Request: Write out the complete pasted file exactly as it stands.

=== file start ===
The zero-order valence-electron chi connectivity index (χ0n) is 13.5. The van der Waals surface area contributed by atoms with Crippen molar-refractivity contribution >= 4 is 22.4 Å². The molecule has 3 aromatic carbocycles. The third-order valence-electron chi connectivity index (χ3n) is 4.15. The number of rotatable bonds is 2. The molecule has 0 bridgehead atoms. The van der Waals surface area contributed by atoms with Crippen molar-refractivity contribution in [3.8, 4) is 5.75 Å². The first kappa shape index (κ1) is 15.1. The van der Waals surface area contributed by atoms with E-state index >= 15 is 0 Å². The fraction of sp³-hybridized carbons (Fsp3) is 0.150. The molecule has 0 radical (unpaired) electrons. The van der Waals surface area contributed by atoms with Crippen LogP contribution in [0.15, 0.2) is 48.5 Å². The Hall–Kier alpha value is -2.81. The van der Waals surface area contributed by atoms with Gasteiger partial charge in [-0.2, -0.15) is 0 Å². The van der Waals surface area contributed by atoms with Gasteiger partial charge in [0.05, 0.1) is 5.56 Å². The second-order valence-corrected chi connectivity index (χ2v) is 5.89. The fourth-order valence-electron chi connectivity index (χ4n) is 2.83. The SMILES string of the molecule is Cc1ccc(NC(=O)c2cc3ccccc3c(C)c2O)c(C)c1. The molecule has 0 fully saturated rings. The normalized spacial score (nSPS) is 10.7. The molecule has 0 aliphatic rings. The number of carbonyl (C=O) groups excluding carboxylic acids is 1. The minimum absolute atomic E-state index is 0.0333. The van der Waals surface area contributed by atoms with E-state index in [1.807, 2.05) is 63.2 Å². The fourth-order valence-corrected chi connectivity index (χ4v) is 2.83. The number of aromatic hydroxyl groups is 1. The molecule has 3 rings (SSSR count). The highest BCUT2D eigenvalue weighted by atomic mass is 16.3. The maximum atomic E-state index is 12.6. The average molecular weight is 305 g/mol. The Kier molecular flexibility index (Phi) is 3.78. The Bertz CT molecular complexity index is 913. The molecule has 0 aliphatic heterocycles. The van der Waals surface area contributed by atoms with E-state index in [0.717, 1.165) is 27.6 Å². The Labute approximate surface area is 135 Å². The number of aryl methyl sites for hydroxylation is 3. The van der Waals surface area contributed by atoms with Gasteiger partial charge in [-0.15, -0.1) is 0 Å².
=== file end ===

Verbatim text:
The zero-order valence-electron chi connectivity index (χ0n) is 13.5. The van der Waals surface area contributed by atoms with Crippen molar-refractivity contribution >= 4 is 22.4 Å². The molecule has 3 aromatic carbocycles. The third-order valence-electron chi connectivity index (χ3n) is 4.15. The number of rotatable bonds is 2. The molecule has 0 bridgehead atoms. The van der Waals surface area contributed by atoms with Crippen molar-refractivity contribution in [3.8, 4) is 5.75 Å². The first kappa shape index (κ1) is 15.1. The van der Waals surface area contributed by atoms with E-state index >= 15 is 0 Å². The fraction of sp³-hybridized carbons (Fsp3) is 0.150. The molecule has 0 radical (unpaired) electrons. The van der Waals surface area contributed by atoms with Crippen LogP contribution in [0.15, 0.2) is 48.5 Å². The Hall–Kier alpha value is -2.81. The van der Waals surface area contributed by atoms with Gasteiger partial charge in [-0.2, -0.15) is 0 Å². The van der Waals surface area contributed by atoms with Gasteiger partial charge in [0.05, 0.1) is 5.56 Å². The second-order valence-corrected chi connectivity index (χ2v) is 5.89. The fourth-order valence-electron chi connectivity index (χ4n) is 2.83. The SMILES string of the molecule is Cc1ccc(NC(=O)c2cc3ccccc3c(C)c2O)c(C)c1. The molecule has 0 fully saturated rings. The normalized spacial score (nSPS) is 10.7. The molecule has 0 aliphatic rings. The number of carbonyl (C=O) groups excluding carboxylic acids is 1. The minimum absolute atomic E-state index is 0.0333. The van der Waals surface area contributed by atoms with E-state index in [1.807, 2.05) is 63.2 Å². The fourth-order valence-corrected chi connectivity index (χ4v) is 2.83. The number of aromatic hydroxyl groups is 1. The molecule has 3 rings (SSSR count). The highest BCUT2D eigenvalue weighted by atomic mass is 16.3. The maximum atomic E-state index is 12.6. The average molecular weight is 305 g/mol. The Kier molecular flexibility index (Phi) is 3.78. The Bertz CT molecular complexity index is 913. The molecule has 0 aliphatic heterocycles. The van der Waals surface area contributed by atoms with E-state index in [0.717, 1.165) is 27.6 Å². The Labute approximate surface area is 135 Å². The number of aryl methyl sites for hydroxylation is 3. The van der Waals surface area contributed by atoms with Gasteiger partial charge in [-0.15, -0.1) is 0 Å².